Joe Schmidt backs Joey Carbery decision to kick ball dead 1 year ago

Joe Schmidt backs Joey Carbery decision to kick ball dead

Would New Zealand have done likewise were they in a similar situation?

Joey Carbery will not remember his first World Cup game with too much fondness.


The Munster outhalf famously made his Test debut, off the bench, in the 40-29 victory over New Zealand in 2016. Back then, it felt like the beginning of something special for this Irish team.

Three years on and it may well be just another of those giddy highs we seem capable of in every year but a World Cup year.

Ireland followed up their Pool A victory over Scotland with a ragged, lifeless 19-12 defeat to Japan at Shizuoka Stadium. Ireland were in the fight for 21 minutes - leading 12-3 after two tries - and they led all the way up to the 56th minute. In truth, they were second best for most of an energy-sapping afternoon and Japan fully deserved their 19-12 win.

Irish fans would have tuned in, or watched from the stands, confident that their side would win a game that would all but guarantee top spot in the pool. Instead, most were left watching from behind their hands as their heroes struggled to hang onto a losing bonus point.

How did it come to this? Very simply, Japan were revved up from the first to last minute and Ireland were out on their feet. Even the usually energetic and physical James Ryan and CJ Stander were left taking carries from standing starts.

The end-game involved Japan knocking on and Ireland getting the ball back just yards from their own line. Conor Murray - still on and flagging badly - threw the ball back to Joey Carbery, who opted to punt the ball long and out.


It ended the game and left Ireland with a point, taking them to six in the group and good enough for second behind new overlords Japan (on nine). Carbery had another couple of options he could have pulled the trigger on:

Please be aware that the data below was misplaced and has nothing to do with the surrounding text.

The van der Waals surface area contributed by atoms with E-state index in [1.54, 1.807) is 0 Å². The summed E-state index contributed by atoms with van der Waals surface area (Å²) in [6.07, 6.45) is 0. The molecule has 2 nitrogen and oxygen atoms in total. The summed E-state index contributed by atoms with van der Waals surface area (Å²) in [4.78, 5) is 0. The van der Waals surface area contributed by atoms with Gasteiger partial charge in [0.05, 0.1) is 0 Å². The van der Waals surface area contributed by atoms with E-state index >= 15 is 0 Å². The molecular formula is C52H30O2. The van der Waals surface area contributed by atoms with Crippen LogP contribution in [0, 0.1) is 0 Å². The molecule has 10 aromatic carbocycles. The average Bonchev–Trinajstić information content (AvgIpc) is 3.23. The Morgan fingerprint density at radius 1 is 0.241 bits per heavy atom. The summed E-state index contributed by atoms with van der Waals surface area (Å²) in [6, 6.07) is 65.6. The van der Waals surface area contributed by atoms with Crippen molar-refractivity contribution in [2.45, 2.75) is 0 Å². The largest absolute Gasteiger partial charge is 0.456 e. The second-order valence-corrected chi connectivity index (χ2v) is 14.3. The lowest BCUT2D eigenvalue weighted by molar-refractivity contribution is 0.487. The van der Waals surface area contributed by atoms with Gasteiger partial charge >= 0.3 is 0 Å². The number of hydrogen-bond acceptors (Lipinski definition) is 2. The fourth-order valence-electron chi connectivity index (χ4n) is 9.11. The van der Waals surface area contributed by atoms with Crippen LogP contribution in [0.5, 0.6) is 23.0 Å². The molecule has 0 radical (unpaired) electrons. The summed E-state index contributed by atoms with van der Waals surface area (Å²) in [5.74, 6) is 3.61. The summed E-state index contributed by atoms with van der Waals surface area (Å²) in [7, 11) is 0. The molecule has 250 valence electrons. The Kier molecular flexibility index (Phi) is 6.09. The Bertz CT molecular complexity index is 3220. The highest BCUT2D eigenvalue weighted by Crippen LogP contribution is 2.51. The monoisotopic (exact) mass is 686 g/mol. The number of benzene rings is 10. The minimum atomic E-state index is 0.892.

Passing across the backline, even though they were behind their own tryline, and trying to go through the phases.

Kicked a contestable up-and-under if the hope that Ireland could get the ball back in their 22 or force a Japanese knock-on.

Instead, he got the ball out and, for the pool stages at least, Ireland live to fight again. Following the match, Schmidt back Carbery's call. Asked if he made the right decision, Schmidt told reporters:

"Yeah, potentially the bonus point could be really important,. It means that we’ve got six points from our two pool games so far, Japan have got nine and Samoa have got five. So they're the ones who've got points so far and you've got to finish in the top two.

"So, keeping that bonus point allowed us to stay in front of Samoa in the short-term and we know that Scotland will be a player and Russia will line us up in five days' time.

"As I said, those tight turnarounds are pretty tough going and we will, I suppose, have to chase a little bit now because we want to stay within a chance of topping the pool. Certainly we've got to get in the top two."


In fairness to Carbery, he had upped the attacking tempo when he came on and had not dropped Ireland in the hole they found themselves in. The player himself said he would have liked to run the ball but he felt the Japanese press cut that option out and he went for the kick.

Up next for Ireland are Russia, on Thursday, who have lost to Japan and Samoa so far.